Whether that is the case or not, the reality is that if Herman Cain were "pro-choice" on abortion and the leading candidate in the Republican race for the White House......we'd have to conclude that we'd fallen through a wormhole and were actually living on Gor, the Counter-Earth.
...there would be no sexual harassment accusations hanging over his head and it wouldn't matter how true or untrue they may be.Who had no accusations of sexual harassment, rape, drug smuggling, real estate fraud, and serial murder lodged against him, but was ultimately impeached for stealing office supplies from the White House supply closet.
If you doubt that, again I refer to Bill Clinton.
When far more serious and far more numerous accusations were made against him, including some that would have been felonies if prosecuted, the leaders of America's eugenics and population-control groups tied themselves in knots trying to defend him ... Former Time magazine reporter Nina Burleigh wrote an article heaping praise on Clinton in which she volunteered that, "I'd be happy to give him a b--- j-- [street term for oral sex] just to thank him for keeping abortion legal."Mark put on his pimp hat and calf-length cheetah fur coat and went undercover on the mean streets to decode the very latest in filthy euphemisms popular amongst our urban youth and guttersnipe news weeklies.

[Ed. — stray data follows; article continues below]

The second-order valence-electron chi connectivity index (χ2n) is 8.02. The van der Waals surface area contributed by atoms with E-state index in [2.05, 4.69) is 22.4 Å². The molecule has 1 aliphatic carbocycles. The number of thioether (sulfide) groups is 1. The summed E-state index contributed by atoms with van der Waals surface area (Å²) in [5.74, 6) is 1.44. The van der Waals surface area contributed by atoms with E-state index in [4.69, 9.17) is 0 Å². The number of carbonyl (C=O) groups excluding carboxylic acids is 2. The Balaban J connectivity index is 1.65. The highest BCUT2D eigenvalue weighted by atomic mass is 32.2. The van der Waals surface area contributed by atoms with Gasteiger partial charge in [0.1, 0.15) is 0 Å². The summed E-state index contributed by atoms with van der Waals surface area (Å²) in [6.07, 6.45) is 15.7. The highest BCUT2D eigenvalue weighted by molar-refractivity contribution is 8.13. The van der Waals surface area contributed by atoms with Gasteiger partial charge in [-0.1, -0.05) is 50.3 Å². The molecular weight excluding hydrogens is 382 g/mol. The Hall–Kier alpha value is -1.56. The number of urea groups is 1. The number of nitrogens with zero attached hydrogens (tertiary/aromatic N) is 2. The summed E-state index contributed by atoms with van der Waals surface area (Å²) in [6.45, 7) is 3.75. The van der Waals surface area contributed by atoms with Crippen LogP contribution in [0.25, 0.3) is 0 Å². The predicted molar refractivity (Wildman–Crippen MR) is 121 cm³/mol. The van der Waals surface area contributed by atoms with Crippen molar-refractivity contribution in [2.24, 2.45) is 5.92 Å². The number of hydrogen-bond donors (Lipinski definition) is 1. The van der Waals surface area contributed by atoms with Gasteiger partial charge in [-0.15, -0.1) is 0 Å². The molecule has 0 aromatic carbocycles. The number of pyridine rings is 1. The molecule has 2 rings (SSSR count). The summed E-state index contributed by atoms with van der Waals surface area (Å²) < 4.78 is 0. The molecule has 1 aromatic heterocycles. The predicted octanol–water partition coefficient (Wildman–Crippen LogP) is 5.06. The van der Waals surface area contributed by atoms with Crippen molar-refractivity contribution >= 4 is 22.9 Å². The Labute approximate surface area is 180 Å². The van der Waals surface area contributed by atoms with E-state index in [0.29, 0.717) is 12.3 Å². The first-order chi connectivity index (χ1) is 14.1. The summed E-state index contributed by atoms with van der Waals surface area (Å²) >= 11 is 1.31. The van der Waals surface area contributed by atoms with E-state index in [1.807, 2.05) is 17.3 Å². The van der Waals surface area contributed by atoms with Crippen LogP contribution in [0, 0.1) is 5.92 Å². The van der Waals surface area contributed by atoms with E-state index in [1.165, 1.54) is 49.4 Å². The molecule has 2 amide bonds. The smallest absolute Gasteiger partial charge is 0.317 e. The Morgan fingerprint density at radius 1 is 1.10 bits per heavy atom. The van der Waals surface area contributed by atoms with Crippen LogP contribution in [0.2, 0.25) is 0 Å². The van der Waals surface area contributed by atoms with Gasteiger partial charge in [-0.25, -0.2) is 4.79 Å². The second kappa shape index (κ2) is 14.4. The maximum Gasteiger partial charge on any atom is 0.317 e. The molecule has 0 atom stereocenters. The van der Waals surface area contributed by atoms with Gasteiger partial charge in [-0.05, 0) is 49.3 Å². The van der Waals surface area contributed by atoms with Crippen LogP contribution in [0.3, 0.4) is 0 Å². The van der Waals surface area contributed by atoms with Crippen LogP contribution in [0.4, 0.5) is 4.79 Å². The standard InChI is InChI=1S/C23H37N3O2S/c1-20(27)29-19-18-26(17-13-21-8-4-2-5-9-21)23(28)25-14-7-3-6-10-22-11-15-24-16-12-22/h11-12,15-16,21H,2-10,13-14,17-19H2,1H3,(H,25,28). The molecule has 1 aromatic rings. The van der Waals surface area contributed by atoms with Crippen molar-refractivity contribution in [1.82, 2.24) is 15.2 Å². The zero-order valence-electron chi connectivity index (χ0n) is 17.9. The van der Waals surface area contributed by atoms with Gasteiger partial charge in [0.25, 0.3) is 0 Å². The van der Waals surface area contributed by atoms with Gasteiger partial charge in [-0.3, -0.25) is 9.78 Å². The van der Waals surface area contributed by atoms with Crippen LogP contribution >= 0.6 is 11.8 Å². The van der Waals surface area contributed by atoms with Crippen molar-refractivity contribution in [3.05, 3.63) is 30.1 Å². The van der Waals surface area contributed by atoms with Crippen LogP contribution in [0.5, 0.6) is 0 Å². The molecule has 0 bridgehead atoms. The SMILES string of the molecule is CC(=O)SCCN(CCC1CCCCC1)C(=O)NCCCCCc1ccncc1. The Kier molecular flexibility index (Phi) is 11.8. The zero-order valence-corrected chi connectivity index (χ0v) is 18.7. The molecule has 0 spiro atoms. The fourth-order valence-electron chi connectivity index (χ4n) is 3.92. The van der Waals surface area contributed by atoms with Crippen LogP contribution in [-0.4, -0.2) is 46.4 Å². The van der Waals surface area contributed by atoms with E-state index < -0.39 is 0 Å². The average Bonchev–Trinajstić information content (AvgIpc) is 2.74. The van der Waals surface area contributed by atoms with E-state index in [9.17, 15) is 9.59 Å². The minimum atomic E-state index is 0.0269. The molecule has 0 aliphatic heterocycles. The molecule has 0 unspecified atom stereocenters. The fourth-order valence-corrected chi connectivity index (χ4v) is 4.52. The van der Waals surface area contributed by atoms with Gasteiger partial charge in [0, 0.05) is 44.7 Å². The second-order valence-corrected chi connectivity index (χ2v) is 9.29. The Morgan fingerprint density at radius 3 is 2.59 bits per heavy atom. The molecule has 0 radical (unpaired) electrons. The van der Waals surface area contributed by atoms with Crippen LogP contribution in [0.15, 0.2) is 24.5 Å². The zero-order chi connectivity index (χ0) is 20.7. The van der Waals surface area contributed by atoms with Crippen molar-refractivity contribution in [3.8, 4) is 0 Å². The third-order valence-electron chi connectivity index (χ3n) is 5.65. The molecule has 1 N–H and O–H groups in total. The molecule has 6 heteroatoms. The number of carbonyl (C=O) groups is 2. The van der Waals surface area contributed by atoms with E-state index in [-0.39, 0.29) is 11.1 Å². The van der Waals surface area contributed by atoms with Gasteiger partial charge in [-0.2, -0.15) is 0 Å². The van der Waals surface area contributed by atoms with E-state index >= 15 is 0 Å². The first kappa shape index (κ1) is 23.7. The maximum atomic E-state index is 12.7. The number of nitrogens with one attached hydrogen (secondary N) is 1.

The message in all this was unmistakable and unambiguous. The population-control lobby has come to just accept that, by definition, pro-choice men are going to be of lower moral character than other men and should not be held to the same standards. And sure 'nuff, they never are.If you had any real respect for women, Mr. Feminist, you wouldn't drive her to Planned Parenthood, you'd chain her to the bed until her water broke.
I want to offer one last observation for Mr. Cain and all those others who might one day find themselves being ground under the Cartel's hobnailed boot. Samuel Yette left this world as a decent and courageous man, and that is a feeling sellouts like Jesse Jackson will never experience. In the final analysis, Shakespeare defined the lives of these two men centuries before either of them was born: "Cowards die a thousand deaths. The valiant taste of death but once."And moral vultures who feast on the corpses of men they never knew, and whose opinions they misrepresent for partisan gain, get to taste of death at three square meals a day.